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Code linting (JSHint, JSLint, CSS Lint... ) can run at a number of different times in your workflow: On 1) file save, on 2) source control commit, or 3) in a build process. At what point do you do it?

(I'm mostly interested in folks that have this automated, rather than it being a manual step.)
Simon Sarris's profile photoDaniel Siepmann's profile photoJoe Morgan's profile photoAlejandro Amador's profile photo
@ source commit. because for testing, many of the things it will catch for me doesn't matter. although it can find some interesting mistakes at build time. I do rather like google's internal method.
Just +1 these first 3 comments if that's your answer. :)
Longer answer from Anton, author of JSHint:

i have jshint/pyflakes/pep8 on save, before creating a new differential (code review request) and during out CI test.
basically we have arc diff command to start a new code review request and it automatically lints all changed files and generates a report that both you and reviewer can see. Lint OK Lint Errors
least we have a diversity of answers. I await the flame war; vi vs. emacs style :)
pre-commit hook as well as on CI as a part of the test target
Since syntax errors are the most common source of bugs, by far, I like to get several chances to catch those errors automatically. To that end, we have automated lint going in several places:

1. Realtime in the IDE
2. On filesave (this is also when build happens at RootMusic, thanks to the stellar Hawthorn build system written by +Gabriel Hernandez)
3. At differential (code review)

This system isn't perfect yet (getting all the tools to share the same rules is still on the to-do list), but the build-step lint is canonical, and the results are seen by all the developers every time the build step gets run, so it's still a huge help.
To enforce it across an entire team (and maybe one day the entire company), we're looking at adopting practices our application developers seem to endorse which is doing syntax checking on commit and blocking those commits that fail to pass these checks. This, of course, requires a much more comprehensive VCS setup than a simple plugin for everyone's favorite editor/IDE, but it seems as though it may work to promote better standards throughout a larger team than "strong words" from leads or even a coding conventions doc.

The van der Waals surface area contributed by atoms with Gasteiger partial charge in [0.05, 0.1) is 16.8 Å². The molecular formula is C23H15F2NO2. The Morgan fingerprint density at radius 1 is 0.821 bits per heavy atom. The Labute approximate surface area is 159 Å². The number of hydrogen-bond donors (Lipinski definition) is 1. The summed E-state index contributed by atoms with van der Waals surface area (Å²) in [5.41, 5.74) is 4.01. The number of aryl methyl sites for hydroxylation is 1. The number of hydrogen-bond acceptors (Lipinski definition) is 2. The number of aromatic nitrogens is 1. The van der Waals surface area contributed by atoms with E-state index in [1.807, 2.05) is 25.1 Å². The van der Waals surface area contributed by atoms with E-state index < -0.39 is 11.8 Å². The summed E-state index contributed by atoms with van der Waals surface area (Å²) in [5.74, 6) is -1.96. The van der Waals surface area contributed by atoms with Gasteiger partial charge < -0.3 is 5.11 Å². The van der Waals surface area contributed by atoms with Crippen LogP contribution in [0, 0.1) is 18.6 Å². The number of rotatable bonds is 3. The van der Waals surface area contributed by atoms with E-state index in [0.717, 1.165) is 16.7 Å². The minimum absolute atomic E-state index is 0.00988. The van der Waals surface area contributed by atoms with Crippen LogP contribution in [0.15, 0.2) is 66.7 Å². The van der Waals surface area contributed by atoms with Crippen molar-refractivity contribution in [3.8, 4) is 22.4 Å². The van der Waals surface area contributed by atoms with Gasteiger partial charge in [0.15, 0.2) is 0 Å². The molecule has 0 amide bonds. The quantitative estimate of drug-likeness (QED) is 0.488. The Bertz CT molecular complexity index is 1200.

Personally, I use JSHint on-save in TextMate to ensure I'm not doing bad things — but that's not preventing someone else from doing bad things. In a perfect world, every developer would be writing code that passed the same linting rules, but that's obviously not the case.
On save and keybound to Cmd + 1 (TextMate).

For automated jsl/hint, we're looking at using continuous integration (Jenkins) with NodeJS to jsl/hint the JS directories -- But lint errors should never get that far and should be caught in a code review!

I'm also thinking that jslint errors shouldn't cause a build failure unless you're using NodeJS as a backend. Typically I run into a lot of lint errors/warnings with community-driven plugins.
+Jaime Bueza I feel the same way about the open-source bits, but I think that the in-house stuff absolutely should stop the build. Maybe different config for each?
Agreed with just application-specific JS should cause build failures when jslint fails. If the project was using html5boilerplate, I'd probably just ignore the /js/libs/.
JSHint plugin in vim keeps us in check as we go.
Real-time in Aptana. JSLint support comes standard but you have to enable it.
I use Closure Linter, but "haphazardly" wasn't an option :)
JSLint ar saving file with the Netbeans plugin.
No need for a plugin, Alejandro. To enable it: Preferences -> Aptana Studio -> Validation -> JavaScript -> JSLint JavaScript Validator
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